While lyrically underwhelming, Susanna's latest album is an enjoyable showcase of her enviable talents.
I often find it easiest to make realizations about the world when I'm not struggling so much to be a part of it in that moment. This isn't a new concept. People have long sought ways to gain clarity through meditation or isolation or even just by spending a day at home by yourself. Essentially it all comes down to giving yourself a moment to think, uninterrupted by societies irrevocable call.
This seemed to have worked for Norwegian artist Susanna as she made her long journey across the United States by plane. On her journey, she was said to be struck by sudden and prolific inspiration. With this "divine revelation", she knew she must point her new album, Triangle into the direction of "spirituality, belief, and superstition".
After picking such a lofty theme, Susanna attempts to ask some beautifully jarring questions in her work, such as "Where does common sense end, and belief start?" or "How we define ourselves as spiritual animals, or even something above animals -- what does that mean?", while also noting the power groups can claim through religion.
These are ideas that could lead to endless discussion, which I'd love to see the album explore. Unfortunately, while these themes may very well have impacted the music, they didn't seem to do much for the lyrics besides land on a theme.
Instead of delving into these principles, Susanna is instead complacent in just repeating spiritually topical phrases over and over again like "I am born again" or "Before the altar". With this context in mind, the songs struggle to get any message across. On their own, they don't provide much of an impact at all. Sometimes the repeated phrase isn't even remotely notable, such as the line "By the way", stated over and over again during "For My Sins".
Repeating phrases can be an effective tool in song crafting, but there needs to be a reason for doing so, and I'm not seeing one here at all. Overall, the lyrics on Triangle just aren't that significant, at least compared to expectations from hearing about Susanna's inspiration. There was an interesting moment involving wordplay though with "Triangle" being followed up by "Pyramid", but sadly nothing seemed to take advantage of the metaphoric shift from 2D to 3D. The real magic of the album lies in the music.
Susanna spends most of her time on Triangle alternating between different folk landscapes. Most of the 22 songs feature a very fluid melody, unrestrained by verses and choruses. "Burning Sea", a song according to Susanna about "giving in to something, surrender, and feeling trapped at the same time", is one of the most immediately satisfying examples of these pieces as she sings "I belong to the darkness" with both a sense of belonging and fear. This looser structure also gives Susanna a chance to flex her notable voice. "Decomposing" really allows her the time and flexibility to masterfully execute her expressive vocal runs and leaps.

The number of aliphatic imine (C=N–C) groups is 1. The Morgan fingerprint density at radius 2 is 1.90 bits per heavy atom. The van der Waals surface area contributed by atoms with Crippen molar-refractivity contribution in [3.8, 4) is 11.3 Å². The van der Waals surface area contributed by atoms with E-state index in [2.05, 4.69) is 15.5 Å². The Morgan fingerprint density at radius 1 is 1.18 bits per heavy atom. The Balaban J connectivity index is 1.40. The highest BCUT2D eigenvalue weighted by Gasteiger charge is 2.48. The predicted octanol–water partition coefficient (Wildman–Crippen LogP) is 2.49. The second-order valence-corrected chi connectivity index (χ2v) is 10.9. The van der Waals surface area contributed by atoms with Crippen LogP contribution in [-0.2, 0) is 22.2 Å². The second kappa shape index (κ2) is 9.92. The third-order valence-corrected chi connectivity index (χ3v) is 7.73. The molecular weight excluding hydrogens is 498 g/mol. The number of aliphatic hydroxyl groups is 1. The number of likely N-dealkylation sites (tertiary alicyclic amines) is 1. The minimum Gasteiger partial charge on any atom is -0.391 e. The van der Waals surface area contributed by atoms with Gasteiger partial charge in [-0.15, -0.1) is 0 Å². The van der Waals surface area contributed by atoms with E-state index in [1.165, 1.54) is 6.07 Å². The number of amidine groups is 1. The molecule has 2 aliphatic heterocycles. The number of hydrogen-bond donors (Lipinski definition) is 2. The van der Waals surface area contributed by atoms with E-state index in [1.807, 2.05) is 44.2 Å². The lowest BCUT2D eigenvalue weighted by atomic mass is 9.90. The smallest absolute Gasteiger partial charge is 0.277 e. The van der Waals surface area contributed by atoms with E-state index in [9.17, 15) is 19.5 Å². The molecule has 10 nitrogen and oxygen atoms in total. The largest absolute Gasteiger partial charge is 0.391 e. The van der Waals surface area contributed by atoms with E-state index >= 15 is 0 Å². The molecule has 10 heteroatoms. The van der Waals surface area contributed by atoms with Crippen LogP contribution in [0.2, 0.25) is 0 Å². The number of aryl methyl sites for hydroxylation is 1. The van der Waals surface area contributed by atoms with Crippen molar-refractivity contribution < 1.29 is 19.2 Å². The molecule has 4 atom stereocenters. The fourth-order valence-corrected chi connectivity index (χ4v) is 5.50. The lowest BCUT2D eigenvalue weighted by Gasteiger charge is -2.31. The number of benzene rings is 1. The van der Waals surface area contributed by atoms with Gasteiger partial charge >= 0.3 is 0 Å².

Many times in the album however, the music just doesn't contain the immediacy of "Burning Sea". Many songs might start out sounding like Susanna is aimlessly wandering around the track, but with this type of music, it takes time for it to soak in. After a few listens, the album becomes more enjoyable. However, not every instance is so easily alleviated.
With an astounding 22 songs to its name, Triangle is bound to have some filler on it. Tracks like "Before The Altar", "Shepherd", and much of "The Fire" aren't bad per se, but are noticeably weaker than the majority of the album. And when you have 22 tracks running over an hour, every weak moment is going to feel increasing taxing to the listener.
While many songs fall under a looser category, some of the best songs are more structured. "Hole" is one of few examples of a pop song, as well as one of the best songs on the album. It features an impressive display of swirling synths and an infectious melody. "Texture Within" is a gorgeous ballad set to piano and Susanna's understated production. Speaking of production, tracks like "Fear and Terror" and "Purple" really come into their own through her masterful skills. However, even her subtler insertions can leave a big impact on a track.
Overall, Triangle is a pretty enjoyable album. It might take a while to get into, but it's a worthwhile experience if you take the time to get to know the music. Throughout the lengthy and diverse selection of music, you'll find there's a lot to love here, especially Susanna's expressive voice and the fine production. But that only makes for one side of the triangle, if you will. Had the lyrics been more representative of the source material, we'd be hearing all three sides, and the album would fully sound as intended.